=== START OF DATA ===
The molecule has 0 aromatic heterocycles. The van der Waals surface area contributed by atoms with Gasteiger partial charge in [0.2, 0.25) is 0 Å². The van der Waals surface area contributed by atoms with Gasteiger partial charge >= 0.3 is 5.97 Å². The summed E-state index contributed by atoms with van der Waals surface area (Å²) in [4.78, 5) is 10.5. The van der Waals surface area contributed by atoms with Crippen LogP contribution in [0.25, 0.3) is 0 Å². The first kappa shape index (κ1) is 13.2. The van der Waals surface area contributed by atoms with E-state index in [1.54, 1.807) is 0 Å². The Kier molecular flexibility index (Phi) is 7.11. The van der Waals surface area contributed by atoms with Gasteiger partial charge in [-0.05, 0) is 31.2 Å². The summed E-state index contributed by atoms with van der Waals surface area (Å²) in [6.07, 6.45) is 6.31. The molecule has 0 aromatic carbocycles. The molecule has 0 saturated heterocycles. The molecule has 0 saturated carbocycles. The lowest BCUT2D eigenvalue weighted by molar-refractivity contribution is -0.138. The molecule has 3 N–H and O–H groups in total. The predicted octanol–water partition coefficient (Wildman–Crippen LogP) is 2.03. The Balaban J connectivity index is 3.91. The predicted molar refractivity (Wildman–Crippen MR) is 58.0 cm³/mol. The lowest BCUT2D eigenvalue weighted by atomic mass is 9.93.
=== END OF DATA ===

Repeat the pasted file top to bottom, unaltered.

The molecule has 0 aromatic heterocycles. The van der Waals surface area contributed by atoms with Gasteiger partial charge in [0.2, 0.25) is 0 Å². The van der Waals surface area contributed by atoms with Gasteiger partial charge >= 0.3 is 5.97 Å². The summed E-state index contributed by atoms with van der Waals surface area (Å²) in [4.78, 5) is 10.5. The van der Waals surface area contributed by atoms with Crippen LogP contribution in [0.25, 0.3) is 0 Å². The first kappa shape index (κ1) is 13.2. The van der Waals surface area contributed by atoms with E-state index in [1.54, 1.807) is 0 Å². The Kier molecular flexibility index (Phi) is 7.11. The van der Waals surface area contributed by atoms with Gasteiger partial charge in [-0.05, 0) is 31.2 Å². The summed E-state index contributed by atoms with van der Waals surface area (Å²) in [6.07, 6.45) is 6.31. The molecule has 0 aromatic carbocycles. The molecule has 0 saturated heterocycles. The molecule has 0 saturated carbocycles. The lowest BCUT2D eigenvalue weighted by molar-refractivity contribution is -0.138. The molecule has 3 N–H and O–H groups in total. The predicted octanol–water partition coefficient (Wildman–Crippen LogP) is 2.03. The Balaban J connectivity index is 3.91. The predicted molar refractivity (Wildman–Crippen MR) is 58.0 cm³/mol. The lowest BCUT2D eigenvalue weighted by atomic mass is 9.93.